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Home > Blog > July 2013 > Introducing... Free Library of Philadelphia Spotify

Today the Free Library unveils a new resource for listeners.  Please welcome Free Library Spotify to our community of electronic resources.  If you haven’t already registered for Spotify accounts you will need to do so in order to enjoy our experiments with the platform.  If you do have an account you will be able to stream our curated playlists instantly from blog posts such as this, or follow us from your own Spotify Client.

Librarians at the Free Library already use Spotify as part of the decision making process about which CDs to purchase for our fellow Philadelphians, as well as to answer certain kinds of musical questions.  We’ve decided to pull back the curtain on some of these processes to bring you behind the scenes, and thus reveal some of this magic with a hat tip to the art and the spirit of the Mix Tape.  Our first playlist, is culled from highlights from our most recent bulk purchase in May 2013:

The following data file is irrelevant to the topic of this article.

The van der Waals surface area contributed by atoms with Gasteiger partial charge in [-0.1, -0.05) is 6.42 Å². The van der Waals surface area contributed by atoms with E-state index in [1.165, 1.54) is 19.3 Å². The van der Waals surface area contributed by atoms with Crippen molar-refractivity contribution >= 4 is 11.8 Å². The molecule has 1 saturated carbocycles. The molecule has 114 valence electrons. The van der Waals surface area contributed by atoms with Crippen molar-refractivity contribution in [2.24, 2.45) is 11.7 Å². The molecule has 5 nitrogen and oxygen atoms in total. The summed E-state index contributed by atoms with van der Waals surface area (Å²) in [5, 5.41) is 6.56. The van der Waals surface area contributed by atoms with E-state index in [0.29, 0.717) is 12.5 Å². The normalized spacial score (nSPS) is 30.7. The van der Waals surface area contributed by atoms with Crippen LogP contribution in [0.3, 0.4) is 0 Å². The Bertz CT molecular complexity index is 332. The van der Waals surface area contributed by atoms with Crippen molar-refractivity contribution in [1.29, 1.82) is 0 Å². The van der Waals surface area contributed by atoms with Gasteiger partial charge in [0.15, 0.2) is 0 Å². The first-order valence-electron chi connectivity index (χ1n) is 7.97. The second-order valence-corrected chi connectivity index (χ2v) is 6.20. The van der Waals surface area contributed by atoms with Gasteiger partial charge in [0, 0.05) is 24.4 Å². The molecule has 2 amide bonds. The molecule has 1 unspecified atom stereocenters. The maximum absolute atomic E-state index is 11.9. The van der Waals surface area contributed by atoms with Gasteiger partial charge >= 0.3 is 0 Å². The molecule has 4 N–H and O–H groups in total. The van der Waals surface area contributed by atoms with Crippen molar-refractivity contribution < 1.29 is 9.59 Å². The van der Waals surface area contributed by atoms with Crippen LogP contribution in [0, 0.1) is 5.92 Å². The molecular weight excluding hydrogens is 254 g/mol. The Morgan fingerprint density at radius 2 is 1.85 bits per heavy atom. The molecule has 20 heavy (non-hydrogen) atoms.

Internet streaming of music is not without its discontents, however. David Lowery from Cracker has received some sympathetic press coverage for drawing attention to the abysmally low royalty rates streaming services pay artists.  His blog post on the Trichordist titled "My Song Got Played on Pandora 1 Million Times and All I got was $16.89, Less Than What I Make from a Single T-Shirt Sale!" includes a scan of his own royalty payouts from various services (Exhibit A). It's well worth a closer look.